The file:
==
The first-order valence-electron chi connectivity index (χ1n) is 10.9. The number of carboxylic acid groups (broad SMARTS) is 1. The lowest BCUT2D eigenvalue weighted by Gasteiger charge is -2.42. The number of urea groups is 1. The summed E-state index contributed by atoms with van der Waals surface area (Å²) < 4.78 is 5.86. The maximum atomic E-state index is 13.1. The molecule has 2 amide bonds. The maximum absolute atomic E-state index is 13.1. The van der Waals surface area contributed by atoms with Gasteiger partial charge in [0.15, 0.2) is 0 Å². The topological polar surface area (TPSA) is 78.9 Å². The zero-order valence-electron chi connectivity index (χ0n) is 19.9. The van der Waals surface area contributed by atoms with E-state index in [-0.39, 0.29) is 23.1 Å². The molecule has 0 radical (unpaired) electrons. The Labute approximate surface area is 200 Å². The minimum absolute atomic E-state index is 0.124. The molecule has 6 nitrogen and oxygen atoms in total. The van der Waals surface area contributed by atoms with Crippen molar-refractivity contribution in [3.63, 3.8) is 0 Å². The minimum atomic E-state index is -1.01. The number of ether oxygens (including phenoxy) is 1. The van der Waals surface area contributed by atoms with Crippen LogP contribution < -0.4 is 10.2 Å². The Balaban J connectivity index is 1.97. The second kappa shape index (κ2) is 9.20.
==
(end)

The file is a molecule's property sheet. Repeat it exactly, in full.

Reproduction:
The first-order valence-electron chi connectivity index (χ1n) is 10.9. The number of carboxylic acid groups (broad SMARTS) is 1. The lowest BCUT2D eigenvalue weighted by Gasteiger charge is -2.42. The number of urea groups is 1. The summed E-state index contributed by atoms with van der Waals surface area (Å²) < 4.78 is 5.86. The maximum atomic E-state index is 13.1. The molecule has 2 amide bonds. The maximum absolute atomic E-state index is 13.1. The van der Waals surface area contributed by atoms with Gasteiger partial charge in [0.15, 0.2) is 0 Å². The topological polar surface area (TPSA) is 78.9 Å². The zero-order valence-electron chi connectivity index (χ0n) is 19.9. The van der Waals surface area contributed by atoms with E-state index in [-0.39, 0.29) is 23.1 Å². The molecule has 0 radical (unpaired) electrons. The Labute approximate surface area is 200 Å². The minimum absolute atomic E-state index is 0.124. The molecule has 6 nitrogen and oxygen atoms in total. The van der Waals surface area contributed by atoms with Crippen molar-refractivity contribution in [3.63, 3.8) is 0 Å². The minimum atomic E-state index is -1.01. The number of ether oxygens (including phenoxy) is 1. The van der Waals surface area contributed by atoms with Crippen LogP contribution < -0.4 is 10.2 Å². The Balaban J connectivity index is 1.97. The second kappa shape index (κ2) is 9.20.